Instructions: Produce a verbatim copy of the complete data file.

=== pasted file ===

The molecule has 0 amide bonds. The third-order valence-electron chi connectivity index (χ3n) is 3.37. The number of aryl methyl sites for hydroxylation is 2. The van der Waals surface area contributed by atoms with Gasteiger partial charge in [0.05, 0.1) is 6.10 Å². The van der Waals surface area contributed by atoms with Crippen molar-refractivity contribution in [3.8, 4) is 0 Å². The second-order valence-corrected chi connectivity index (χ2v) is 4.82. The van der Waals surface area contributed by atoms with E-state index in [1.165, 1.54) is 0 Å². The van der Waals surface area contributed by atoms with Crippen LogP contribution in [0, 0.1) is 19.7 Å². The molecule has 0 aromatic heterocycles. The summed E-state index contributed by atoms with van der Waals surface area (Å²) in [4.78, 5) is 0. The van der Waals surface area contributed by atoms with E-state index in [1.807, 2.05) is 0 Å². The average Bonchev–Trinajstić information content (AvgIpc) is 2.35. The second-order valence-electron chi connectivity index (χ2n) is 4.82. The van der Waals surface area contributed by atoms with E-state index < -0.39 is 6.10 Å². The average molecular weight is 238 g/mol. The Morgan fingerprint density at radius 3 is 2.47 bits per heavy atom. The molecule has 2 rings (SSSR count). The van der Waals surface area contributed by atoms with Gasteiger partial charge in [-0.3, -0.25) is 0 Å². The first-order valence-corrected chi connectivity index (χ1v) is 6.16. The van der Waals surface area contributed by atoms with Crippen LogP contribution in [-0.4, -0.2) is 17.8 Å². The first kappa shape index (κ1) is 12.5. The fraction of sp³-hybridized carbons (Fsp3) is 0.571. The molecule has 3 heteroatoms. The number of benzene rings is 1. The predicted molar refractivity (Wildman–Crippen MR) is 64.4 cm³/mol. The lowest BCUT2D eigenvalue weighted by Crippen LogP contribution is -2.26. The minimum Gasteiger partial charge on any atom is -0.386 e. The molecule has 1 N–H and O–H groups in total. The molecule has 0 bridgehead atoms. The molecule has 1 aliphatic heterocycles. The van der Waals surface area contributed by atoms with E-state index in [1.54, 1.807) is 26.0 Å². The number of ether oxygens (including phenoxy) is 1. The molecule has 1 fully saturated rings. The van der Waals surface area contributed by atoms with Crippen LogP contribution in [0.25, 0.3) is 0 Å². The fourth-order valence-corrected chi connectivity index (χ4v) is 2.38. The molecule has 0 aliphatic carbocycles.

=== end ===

The molecule has 0 amide bonds. The third-order valence-electron chi connectivity index (χ3n) is 3.37. The number of aryl methyl sites for hydroxylation is 2. The van der Waals surface area contributed by atoms with Gasteiger partial charge in [0.05, 0.1) is 6.10 Å². The van der Waals surface area contributed by atoms with Crippen molar-refractivity contribution in [3.8, 4) is 0 Å². The second-order valence-corrected chi connectivity index (χ2v) is 4.82. The van der Waals surface area contributed by atoms with E-state index in [1.165, 1.54) is 0 Å². The van der Waals surface area contributed by atoms with Crippen LogP contribution in [0, 0.1) is 19.7 Å². The molecule has 0 aromatic heterocycles. The summed E-state index contributed by atoms with van der Waals surface area (Å²) in [4.78, 5) is 0. The van der Waals surface area contributed by atoms with E-state index in [1.807, 2.05) is 0 Å². The average Bonchev–Trinajstić information content (AvgIpc) is 2.35. The second-order valence-electron chi connectivity index (χ2n) is 4.82. The van der Waals surface area contributed by atoms with E-state index < -0.39 is 6.10 Å². The average molecular weight is 238 g/mol. The Morgan fingerprint density at radius 3 is 2.47 bits per heavy atom. The molecule has 2 rings (SSSR count). The van der Waals surface area contributed by atoms with Gasteiger partial charge in [-0.3, -0.25) is 0 Å². The first-order valence-corrected chi connectivity index (χ1v) is 6.16. The van der Waals surface area contributed by atoms with Crippen LogP contribution in [-0.4, -0.2) is 17.8 Å². The first kappa shape index (κ1) is 12.5. The fraction of sp³-hybridized carbons (Fsp3) is 0.571. The molecule has 3 heteroatoms. The number of benzene rings is 1. The predicted molar refractivity (Wildman–Crippen MR) is 64.4 cm³/mol. The lowest BCUT2D eigenvalue weighted by Crippen LogP contribution is -2.26. The minimum Gasteiger partial charge on any atom is -0.386 e. The molecule has 1 N–H and O–H groups in total. The molecule has 0 bridgehead atoms. The molecule has 1 aliphatic heterocycles. The van der Waals surface area contributed by atoms with E-state index in [1.54, 1.807) is 26.0 Å². The number of ether oxygens (including phenoxy) is 1. The molecule has 1 fully saturated rings. The van der Waals surface area contributed by atoms with Crippen LogP contribution in [0.25, 0.3) is 0 Å². The fourth-order valence-corrected chi connectivity index (χ4v) is 2.38. The molecule has 0 aliphatic carbocycles.